US Pharm. 2007;32(10)(Diabetes suppl):10-16. Diabetes is a major public health problem that affects 7% of the United States population, or 20.8 million people.1 Type 2 diabetes accounts for 90% to 95% of the diabetes population and is diagnosed with increasing frequency, especially in adolescents and children. Nearly one third of individuals with diabetes are unaware of their illness, which delays the time to treatment and increases the risk of complications. Also, the cost of diabetes is staggering, with over $100 billion per year spent on the treatment of people with this disease. Diabetes is the leading cause of adult blindness, nontraumatic amputations, and end-stage renal disease. In addition, the death rates associated with heart disease and the risk of stroke are about two- to fourfold higher in adults with diabetes. These macrovascular complications account for 65% of deaths in people with the disease.1 Studies have documented that maintaining glycemic levels as close to normal as possible helps to reduce diabetes-specific complication risks.2-4 Each percentage point reduction in hemoglobin A1C (HbA1c)--equal to a drop in average plasma glucose of about 40 mg/dL--reduces the risk of microvascular disease by 37%.4 These observations have led to intensification of glycemic targets. The American Diabetes Association currently recommends that each patient maintains glycemic levels as close to normal as possible (HbA1c <6%) and minimally below 7%.5 Pathophysiology Normal physiological insulin secretion consists of a continuous basal secretion to control fasting and between-meal glucose and postprandial spikes in insulin to control meal-related hyperglycemia. Type 2 diabetes is characterized by insulin resistance and dysfunction in pancreatic beta- and alpha-cell func Continue reading >>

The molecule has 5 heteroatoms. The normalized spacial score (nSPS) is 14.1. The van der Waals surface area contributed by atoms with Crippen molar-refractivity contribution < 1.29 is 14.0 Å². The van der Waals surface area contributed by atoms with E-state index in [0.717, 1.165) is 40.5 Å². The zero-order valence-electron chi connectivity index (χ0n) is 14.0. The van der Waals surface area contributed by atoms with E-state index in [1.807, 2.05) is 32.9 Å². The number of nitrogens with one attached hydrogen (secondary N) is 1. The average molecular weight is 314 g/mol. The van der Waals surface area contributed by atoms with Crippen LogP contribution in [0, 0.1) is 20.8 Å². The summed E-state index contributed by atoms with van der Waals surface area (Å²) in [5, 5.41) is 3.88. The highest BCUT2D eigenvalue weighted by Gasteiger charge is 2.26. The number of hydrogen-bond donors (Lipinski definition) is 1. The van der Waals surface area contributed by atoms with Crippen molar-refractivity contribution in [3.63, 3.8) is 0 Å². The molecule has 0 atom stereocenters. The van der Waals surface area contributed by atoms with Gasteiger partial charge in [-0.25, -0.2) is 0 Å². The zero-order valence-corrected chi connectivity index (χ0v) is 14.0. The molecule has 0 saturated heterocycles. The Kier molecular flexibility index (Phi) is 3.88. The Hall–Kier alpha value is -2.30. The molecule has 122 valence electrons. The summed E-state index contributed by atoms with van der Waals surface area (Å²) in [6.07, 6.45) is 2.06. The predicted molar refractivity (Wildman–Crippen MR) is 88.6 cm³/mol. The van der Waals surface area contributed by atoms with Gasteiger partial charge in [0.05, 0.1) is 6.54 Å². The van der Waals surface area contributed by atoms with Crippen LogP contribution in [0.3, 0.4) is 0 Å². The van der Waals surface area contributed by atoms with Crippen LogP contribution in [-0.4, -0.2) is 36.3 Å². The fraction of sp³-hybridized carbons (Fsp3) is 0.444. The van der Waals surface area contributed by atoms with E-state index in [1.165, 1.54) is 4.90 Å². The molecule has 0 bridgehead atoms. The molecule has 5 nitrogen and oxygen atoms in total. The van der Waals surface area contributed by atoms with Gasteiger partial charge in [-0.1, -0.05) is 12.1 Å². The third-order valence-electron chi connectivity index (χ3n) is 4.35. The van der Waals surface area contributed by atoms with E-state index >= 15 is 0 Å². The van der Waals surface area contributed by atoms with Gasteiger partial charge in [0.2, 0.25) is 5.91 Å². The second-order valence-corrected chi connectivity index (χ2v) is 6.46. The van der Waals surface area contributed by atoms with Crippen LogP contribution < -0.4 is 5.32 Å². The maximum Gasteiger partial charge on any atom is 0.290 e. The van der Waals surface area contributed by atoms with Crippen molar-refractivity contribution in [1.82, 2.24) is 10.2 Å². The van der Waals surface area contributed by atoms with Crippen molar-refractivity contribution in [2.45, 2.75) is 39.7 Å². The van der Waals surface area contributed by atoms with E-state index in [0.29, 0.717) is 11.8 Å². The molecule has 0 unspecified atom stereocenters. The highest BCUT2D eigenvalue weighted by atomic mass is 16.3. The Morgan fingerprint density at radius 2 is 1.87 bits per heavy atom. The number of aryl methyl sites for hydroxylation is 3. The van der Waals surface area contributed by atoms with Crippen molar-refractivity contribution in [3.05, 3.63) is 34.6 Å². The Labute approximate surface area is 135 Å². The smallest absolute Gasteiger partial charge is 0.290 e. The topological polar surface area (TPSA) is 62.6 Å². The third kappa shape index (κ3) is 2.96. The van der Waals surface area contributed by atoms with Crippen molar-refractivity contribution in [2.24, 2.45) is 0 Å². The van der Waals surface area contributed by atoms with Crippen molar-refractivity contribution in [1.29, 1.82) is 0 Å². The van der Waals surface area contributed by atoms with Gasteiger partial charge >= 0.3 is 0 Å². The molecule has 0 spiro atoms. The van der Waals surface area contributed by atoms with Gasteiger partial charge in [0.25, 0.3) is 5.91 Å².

(insulin Glargine Injection) 300 Units/ml

(insulin Glargine Injection) 300 Units/ml